So yes, definitely the best foreign war event ever.


C is for Court Barony Scroll Text…

So, I have been doing a decent number of texts in the past few months, though they are being given in almost a reverse order to the chronology of me finishing them.  It’s kind of amusing.

Shortly after HRM Agamemnon won, HRM Gwen asked me to write a charter style text for a Court Barony for a lovely lady up in Cum on Iolair who had long served in the SCA in a variety of areas, and who had been very kind to Her Majesty when she first came into the Kingdom.  The result was as follows:

“Gwen, Calon Queen of Grace and Beauty, and consort to Agamemnon, King by Right of Arms, send greetings to all nobles, peers, burghers, and gentles to whom these letters come.  As we have travelled Our Realm and spoken with Our people, we have seen the good works of one who has done much to support Calontir and the Dream.  Our faithful subject, Marguerite des Baux, has shared her skill in the arts, making many beautiful weavings to gladden the eye.  She has given all the gift of music, playing upon her harp and recorder to gladden the heart.  She has nourished the body of our people with wondrous foods, and she has nourished the soul of our Kingdom in her service to all the people of Our Realm.

For these good works, and services, and in recognition of the love and esteem We hold for Marguerite, We do so grant her the rank and estate of Baroness of Our Court with all rights and privileges thereto appertaining.  And further, We charge her in her new estate to continue her work, to wit to ensure the growth and prosperity of her local Shire, and tithe of her arts and graces to all the peoples of our realm as she is so able to.

This is so done and given by our hands on the Feast of St. Bernard, being the 26th Day of August, Anno Societatis XLIX at our Shire of Cum An Iolair.

Agamemnon, Rex                               Gwen, Regina”


As an added bonus, the artisan who did the Calligraphy and Illumination, Mistress Suzanne de la Ferte, took a picture of the scroll when she finished it (it lacks TRMs signatures), and has agreed to let me share it.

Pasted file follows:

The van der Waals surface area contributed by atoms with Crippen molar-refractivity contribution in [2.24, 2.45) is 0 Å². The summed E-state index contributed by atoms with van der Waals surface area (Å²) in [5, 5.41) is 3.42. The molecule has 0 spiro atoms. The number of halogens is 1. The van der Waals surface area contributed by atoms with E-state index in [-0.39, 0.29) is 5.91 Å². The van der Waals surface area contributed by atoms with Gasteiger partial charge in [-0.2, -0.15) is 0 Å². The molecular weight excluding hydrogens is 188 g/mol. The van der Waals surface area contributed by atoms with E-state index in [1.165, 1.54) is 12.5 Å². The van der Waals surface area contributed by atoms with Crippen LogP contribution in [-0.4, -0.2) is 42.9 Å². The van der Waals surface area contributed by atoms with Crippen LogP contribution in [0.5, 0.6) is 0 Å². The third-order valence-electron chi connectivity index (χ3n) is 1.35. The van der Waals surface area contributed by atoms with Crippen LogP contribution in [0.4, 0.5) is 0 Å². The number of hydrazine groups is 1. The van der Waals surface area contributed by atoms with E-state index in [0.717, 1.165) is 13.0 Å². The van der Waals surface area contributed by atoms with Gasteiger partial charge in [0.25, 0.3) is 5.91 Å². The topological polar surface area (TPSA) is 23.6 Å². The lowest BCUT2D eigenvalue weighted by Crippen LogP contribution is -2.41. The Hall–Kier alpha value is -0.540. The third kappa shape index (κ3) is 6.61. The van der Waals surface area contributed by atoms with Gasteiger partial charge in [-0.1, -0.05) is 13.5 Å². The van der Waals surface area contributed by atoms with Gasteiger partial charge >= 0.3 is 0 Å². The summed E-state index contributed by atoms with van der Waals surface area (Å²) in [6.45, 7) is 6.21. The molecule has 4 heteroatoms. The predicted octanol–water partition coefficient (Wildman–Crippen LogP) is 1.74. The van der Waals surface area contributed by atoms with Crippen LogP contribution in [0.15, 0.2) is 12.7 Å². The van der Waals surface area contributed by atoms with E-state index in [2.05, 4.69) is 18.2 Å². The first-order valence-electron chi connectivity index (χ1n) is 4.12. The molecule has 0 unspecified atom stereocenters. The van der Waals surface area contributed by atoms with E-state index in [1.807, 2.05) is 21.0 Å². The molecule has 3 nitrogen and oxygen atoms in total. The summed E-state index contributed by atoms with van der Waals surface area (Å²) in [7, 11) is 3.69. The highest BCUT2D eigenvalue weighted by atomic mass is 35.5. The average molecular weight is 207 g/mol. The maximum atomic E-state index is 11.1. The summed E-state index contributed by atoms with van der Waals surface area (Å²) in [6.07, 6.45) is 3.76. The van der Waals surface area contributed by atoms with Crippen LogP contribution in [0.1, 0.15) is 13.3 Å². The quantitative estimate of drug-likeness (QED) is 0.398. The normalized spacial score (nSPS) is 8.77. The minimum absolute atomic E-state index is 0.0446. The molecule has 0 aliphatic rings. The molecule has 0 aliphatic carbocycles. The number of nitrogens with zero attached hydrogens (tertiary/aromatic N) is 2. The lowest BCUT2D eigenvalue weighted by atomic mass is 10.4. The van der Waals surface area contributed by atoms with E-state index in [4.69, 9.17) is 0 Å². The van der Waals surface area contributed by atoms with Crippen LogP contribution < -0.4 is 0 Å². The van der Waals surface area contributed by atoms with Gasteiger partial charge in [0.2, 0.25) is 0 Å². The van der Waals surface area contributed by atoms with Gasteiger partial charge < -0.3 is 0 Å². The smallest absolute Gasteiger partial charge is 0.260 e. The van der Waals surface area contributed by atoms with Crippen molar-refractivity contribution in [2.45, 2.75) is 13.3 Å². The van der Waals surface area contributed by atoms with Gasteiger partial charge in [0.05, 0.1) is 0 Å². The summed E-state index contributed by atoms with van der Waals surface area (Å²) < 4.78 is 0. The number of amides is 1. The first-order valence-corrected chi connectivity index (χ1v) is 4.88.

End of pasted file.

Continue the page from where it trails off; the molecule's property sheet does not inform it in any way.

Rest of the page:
Marie CB Scroll

Mistress Suzanne does truly lovely work, and it’s a pleasure to see words I wrote put into such a gorgeous piece of art.

Kingdom A&S

Overall, it went very well.  I didn’t score as highly as I expected to on one entry, but I feel like all the judges points were fair.  I did get a perfect score from a notoriously strict set of food judges on my course of Lenten dishes, and since that is my primary art, I was very pleased.

Copies of all my documentation is now up on the Documentation Tab on the Stillroom Book Homepage.

On a related note, I apologize to my fellow artisans.  I received awful news about dear friends right before things got started on Saturday morning, and while I held it together while being judged and judging, I couldn’t really get around to see a lot and talk to people during my free time like I had planned.  I am sorry, and I hope to do better at Queen’s Prize this coming year.

So….That Was Exciting…

So, we are coming into the home stretch for Kingdom A&S Tri-Levels and Championships 2014 here in Calontir.  The deadline to declare intent to enter is tomorrow, March 1st, and the event is March 22.

In the past, the deadline for intent to enter has also been the deadline for Research Paper Entries to be submitted, since they tend to be long and require a lot of forethought for someone to read in an hour. 

Apparently, this year, there was an announcement I missed that they were extending this requirement to the Poetry and Writing in Period Style Prose entries.  I caught on to this on Wednesday of this week.  One of my entries was the retelling of a great Calontiri event in the poetry style of Dante.  For those playing along, my remaining 3 weeks just shrank to 3 DAYS.  Yikes!

While I had started my documentation (about 40% done) I had barely rough sketched the poem. I panicked for just a minute, and spoke with the Kingdom Arts and Sciences Minister, who said I could get a small extension if I really needed to (since we weren’t talking about 40+ pages).